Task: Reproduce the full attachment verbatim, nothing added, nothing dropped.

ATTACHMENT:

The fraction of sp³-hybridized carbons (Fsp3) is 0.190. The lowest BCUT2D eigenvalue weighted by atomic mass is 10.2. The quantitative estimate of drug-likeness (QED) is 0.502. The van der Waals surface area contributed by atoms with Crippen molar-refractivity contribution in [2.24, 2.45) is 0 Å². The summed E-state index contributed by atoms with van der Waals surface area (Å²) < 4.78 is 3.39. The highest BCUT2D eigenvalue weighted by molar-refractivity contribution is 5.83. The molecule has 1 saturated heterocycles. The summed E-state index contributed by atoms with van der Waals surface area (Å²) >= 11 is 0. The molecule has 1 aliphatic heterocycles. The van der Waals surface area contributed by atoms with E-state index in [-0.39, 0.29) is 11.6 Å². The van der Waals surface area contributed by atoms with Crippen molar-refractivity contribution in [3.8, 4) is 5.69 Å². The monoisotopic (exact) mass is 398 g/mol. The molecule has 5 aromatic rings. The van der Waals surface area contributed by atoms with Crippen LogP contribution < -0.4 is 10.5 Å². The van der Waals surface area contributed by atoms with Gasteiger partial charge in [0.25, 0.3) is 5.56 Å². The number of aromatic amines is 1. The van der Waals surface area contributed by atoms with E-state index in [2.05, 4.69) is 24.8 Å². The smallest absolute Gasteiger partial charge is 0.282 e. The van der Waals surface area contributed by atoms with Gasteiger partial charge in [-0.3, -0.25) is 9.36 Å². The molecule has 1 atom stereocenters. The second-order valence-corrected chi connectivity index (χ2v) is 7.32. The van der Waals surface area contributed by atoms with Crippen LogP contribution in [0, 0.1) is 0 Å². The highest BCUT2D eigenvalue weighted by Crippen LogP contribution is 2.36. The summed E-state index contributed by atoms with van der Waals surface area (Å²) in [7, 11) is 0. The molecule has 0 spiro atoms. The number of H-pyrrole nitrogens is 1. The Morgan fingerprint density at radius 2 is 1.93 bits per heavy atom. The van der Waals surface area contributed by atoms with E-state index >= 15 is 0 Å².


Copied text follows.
The fraction of sp³-hybridized carbons (Fsp3) is 0.190. The lowest BCUT2D eigenvalue weighted by atomic mass is 10.2. The quantitative estimate of drug-likeness (QED) is 0.502. The van der Waals surface area contributed by atoms with Crippen molar-refractivity contribution in [2.24, 2.45) is 0 Å². The summed E-state index contributed by atoms with van der Waals surface area (Å²) < 4.78 is 3.39. The highest BCUT2D eigenvalue weighted by molar-refractivity contribution is 5.83. The molecule has 1 saturated heterocycles. The summed E-state index contributed by atoms with van der Waals surface area (Å²) >= 11 is 0. The molecule has 1 aliphatic heterocycles. The van der Waals surface area contributed by atoms with E-state index in [-0.39, 0.29) is 11.6 Å². The van der Waals surface area contributed by atoms with Crippen molar-refractivity contribution in [3.8, 4) is 5.69 Å². The monoisotopic (exact) mass is 398 g/mol. The molecule has 5 aromatic rings. The van der Waals surface area contributed by atoms with Crippen LogP contribution < -0.4 is 10.5 Å². The van der Waals surface area contributed by atoms with Gasteiger partial charge in [0.25, 0.3) is 5.56 Å². The number of aromatic amines is 1. The van der Waals surface area contributed by atoms with E-state index in [2.05, 4.69) is 24.8 Å². The smallest absolute Gasteiger partial charge is 0.282 e. The van der Waals surface area contributed by atoms with Gasteiger partial charge in [-0.3, -0.25) is 9.36 Å². The molecule has 1 atom stereocenters. The second-order valence-corrected chi connectivity index (χ2v) is 7.32. The van der Waals surface area contributed by atoms with Crippen LogP contribution in [0, 0.1) is 0 Å². The highest BCUT2D eigenvalue weighted by Crippen LogP contribution is 2.36. The summed E-state index contributed by atoms with van der Waals surface area (Å²) in [7, 11) is 0. The molecule has 0 spiro atoms. The number of H-pyrrole nitrogens is 1. The Morgan fingerprint density at radius 2 is 1.93 bits per heavy atom. The van der Waals surface area contributed by atoms with E-state index >= 15 is 0 Å².